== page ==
|The living room at 70 Sumner Road Greenwich CT, newly painted and staged.|
|The family room at 70 Sumner Road. Edited accessories and staged.|
Think of what happens when you attend a play. The audience finds their seats, settle in, and wait for the action to begin. The house lights dim, the stage lights brighten, and the action begins. If all goes without a hitch, the play captures your attention—and it has every chance of successfully casting the spell the author and director intended.
But if one element is jarringly out of place, the whole effort will go up in smoke! If a stagehand accidentally wanders onstage, the illusion is wrecked. Likewise, if a drama’s agonizing death scene is perfectly portrayed—up until the moment when the dying actress' wig begins to slip—the audience will be hard pressed to stay in the moment.
In a different way, the success of Greenwich showings is subject to similar kinds of missteps. The illusion we are after isn’t that of a home that has desirable features and is in great condition—that’s no illusion: it’s real! The illusion part comes when we create the impression that the current owners are not much in residence; that the home—although it may be furnished—presents itself in a neutral kind of way that seems to be awaiting the new owners’ belongings and personal touches.
Showings tend to be most successful if prospective buyers have no trouble envisioning themselves as the comfortable new owners. They may or may not find that the spaces and features will accommodate their family’s needs—that’s not subject to illusion. But showings have the best chance for success if the “stage” is clear of distracting elements. That’s why evidence of pets should be avoided. Strong odors of any kind, likewise (one of my current country listings pops an apple pie in the oven for every showing and I swear it lifts everyone's spirits). Family photos should be removed if at all possible; personal mementos of all kinds stored out of sight, and so forth.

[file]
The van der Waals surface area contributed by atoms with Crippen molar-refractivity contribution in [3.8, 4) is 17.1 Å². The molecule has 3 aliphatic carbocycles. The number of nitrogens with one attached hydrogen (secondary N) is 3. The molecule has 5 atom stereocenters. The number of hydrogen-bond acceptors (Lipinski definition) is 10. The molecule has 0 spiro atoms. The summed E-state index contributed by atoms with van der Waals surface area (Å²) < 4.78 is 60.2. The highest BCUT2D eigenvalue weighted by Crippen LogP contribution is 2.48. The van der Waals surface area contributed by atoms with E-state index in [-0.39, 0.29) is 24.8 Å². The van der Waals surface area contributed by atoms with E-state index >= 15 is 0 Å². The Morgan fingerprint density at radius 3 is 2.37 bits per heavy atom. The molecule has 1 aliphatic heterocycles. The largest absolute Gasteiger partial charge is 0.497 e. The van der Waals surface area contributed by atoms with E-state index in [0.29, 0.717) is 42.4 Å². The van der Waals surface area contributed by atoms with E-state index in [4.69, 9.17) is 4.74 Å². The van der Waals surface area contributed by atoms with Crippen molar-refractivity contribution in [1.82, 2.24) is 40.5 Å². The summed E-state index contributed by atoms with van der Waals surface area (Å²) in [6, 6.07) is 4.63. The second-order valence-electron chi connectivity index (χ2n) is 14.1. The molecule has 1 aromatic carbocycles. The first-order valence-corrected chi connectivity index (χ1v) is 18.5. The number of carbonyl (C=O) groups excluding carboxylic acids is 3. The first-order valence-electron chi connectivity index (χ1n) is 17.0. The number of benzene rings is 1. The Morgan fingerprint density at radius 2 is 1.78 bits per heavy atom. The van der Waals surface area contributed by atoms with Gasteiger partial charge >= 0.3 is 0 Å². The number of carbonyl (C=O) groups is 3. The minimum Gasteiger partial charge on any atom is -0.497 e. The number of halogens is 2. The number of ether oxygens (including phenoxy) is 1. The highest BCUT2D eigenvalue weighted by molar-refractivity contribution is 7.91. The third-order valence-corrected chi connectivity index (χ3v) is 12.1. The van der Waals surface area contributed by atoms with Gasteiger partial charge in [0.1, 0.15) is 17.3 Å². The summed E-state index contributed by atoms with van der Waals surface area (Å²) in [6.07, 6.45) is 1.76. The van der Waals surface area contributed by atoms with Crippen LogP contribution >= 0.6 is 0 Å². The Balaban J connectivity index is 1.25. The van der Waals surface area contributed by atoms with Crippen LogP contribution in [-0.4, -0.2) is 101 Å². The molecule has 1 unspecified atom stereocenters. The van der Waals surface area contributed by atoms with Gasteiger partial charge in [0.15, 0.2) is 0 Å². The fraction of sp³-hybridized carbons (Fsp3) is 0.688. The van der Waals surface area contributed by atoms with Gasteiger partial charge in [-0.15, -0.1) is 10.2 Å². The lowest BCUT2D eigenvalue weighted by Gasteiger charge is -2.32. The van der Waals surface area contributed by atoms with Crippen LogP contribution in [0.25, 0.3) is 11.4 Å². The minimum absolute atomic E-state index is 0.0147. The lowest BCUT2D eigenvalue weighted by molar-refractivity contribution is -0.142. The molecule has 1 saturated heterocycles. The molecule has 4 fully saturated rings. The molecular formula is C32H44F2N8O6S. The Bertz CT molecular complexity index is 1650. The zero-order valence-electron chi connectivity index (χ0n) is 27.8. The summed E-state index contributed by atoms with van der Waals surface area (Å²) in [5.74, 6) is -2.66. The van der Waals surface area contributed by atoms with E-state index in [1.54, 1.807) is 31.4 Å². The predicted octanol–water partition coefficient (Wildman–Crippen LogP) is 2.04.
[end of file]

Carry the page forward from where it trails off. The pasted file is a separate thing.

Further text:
When you appreciate the reasoning behind a showing’s attempted illusion, you can see why savvy realtors advise against decor schemes featuring strong colors. It is also why it’s a good idea for owners to safely vacate the premises with a few minutes to spare. It’s not because the owner is objectionable—it’s that the presence of the owner counteracts the illusion.
The funny thing is that the “illusion” is actually an authentic projection: it’s a mock-up of the reality that will come to pass if the prospect does decide to become the home’s owner.
Part art, part theatre, a little magic. Putting your best foot forward in every way possible is all part of the selling process.